The other night a friend and I attended a sushi making course put on by a local recreation centre. I love eating sushi so I thought the next step should be to try to figure out how to make it. It looked hard, but what did I know?
We were told in advance of the class to bring a sharp knife, cutting board and apron, but they also should have suggested that we bring Tupperware to take our sushi creations home in. I guess I had been expecting that we would eat as we went along, but not so! (I purposely hadn’t had dinner in expectation of this and so was hungry!)
Our teacher had a fantastic sunny personality and so it was fun to be part of her class. She gave us all printed instructions on how to make the sushi rice but then we pretty much immediately got right down to doing it ourselves. We made the rice, added the special vinegar to it, and then set it out to let it cool. We prepared our vegetables and imitation crab and tuna. Nothing raw was on the menu, I suppose to cater to the people that don’t like raw sushi. (I do, so I’ll have to do that on my own soon!)
Next up it was time to learn how spread the rice onto the nori (dried seaweed sheets). We laid out our small sushi-making bamboo mats and placed a half sheet of nori on it. We then wet our hands (important for avoiding rice sticking to them), gathered some of the rice up in our hands into an avocado-shaped ball and then started to spread it on the nori. The rice is very sticky so it was a little hard to spread it out evenly, but once completed it was very easy to turn the nori sheet upside down and have the rice stick to the bottom (so the nori was on top). We were following this technique to make an ‘inside-out roll’. Then we laid our meat and vegetables on the nori and used the bamboo mat to roll it all up. There is a bit of a trick to it, but most of us seemed to get the hang of the technique the first time.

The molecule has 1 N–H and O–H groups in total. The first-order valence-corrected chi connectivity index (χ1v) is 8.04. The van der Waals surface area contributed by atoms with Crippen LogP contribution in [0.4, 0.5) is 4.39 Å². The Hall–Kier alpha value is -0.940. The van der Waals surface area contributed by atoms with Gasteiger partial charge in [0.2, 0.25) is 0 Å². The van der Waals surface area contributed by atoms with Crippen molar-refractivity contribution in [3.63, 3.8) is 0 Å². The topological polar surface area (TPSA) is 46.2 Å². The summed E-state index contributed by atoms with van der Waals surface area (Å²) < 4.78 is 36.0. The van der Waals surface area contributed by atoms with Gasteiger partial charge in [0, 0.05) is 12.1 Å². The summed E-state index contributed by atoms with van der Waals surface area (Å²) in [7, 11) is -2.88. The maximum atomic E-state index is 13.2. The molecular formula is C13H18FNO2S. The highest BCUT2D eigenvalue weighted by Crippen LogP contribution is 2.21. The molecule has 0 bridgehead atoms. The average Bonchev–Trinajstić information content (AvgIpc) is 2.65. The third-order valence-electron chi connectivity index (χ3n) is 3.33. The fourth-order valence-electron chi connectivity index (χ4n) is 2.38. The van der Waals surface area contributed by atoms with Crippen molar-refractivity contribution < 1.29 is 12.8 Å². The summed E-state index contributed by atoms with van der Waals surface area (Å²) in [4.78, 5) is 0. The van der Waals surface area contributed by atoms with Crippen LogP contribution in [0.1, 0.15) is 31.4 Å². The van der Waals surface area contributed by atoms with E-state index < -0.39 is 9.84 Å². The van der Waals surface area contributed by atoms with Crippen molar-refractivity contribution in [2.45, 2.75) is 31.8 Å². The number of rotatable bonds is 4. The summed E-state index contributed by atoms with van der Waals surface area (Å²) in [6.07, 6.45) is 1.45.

It was so thrilling to see my perfect little roll hanging out there waiting to be cut into maki pieces. Yum. I think the hardest part was making sure that when cutting the roll apart we didn’t squish the roll and mess it all up. I realized my knife probably wasn’t sharp enough and kept having to wash the sticky rice goo off of it before I made another cut. That aside, it was very easy to complete my first roll and was really pleased with how it looked!
The whole course was three hours and during that time our teacher showed us how to make inside-out rolls (as described) and outside-in rolls (nori on the outside) and cone rolls (which I didn’t do because I find the nori hard to bite through in such a large piece and thought I would probably never make a roll on my own because of this). We experimented with our ingredients and prepared the kinds of rolls we wanted to make, getting some more practice.
It was really great to realize that sushi-making isn’t really all that hard and that you don’t need very many specialty tools to be able to do it. Some ingredients may need to be purchased, such as black sesame seeds, fish roe, nori and the special vinegar sauce, but all of that can be found at a Japanese grocery. Apparently Fujiya is a great place to go here in Victoria, and I plan to check it out soon.
Now I’m looking forward to having a sushi party to put my skills into practice!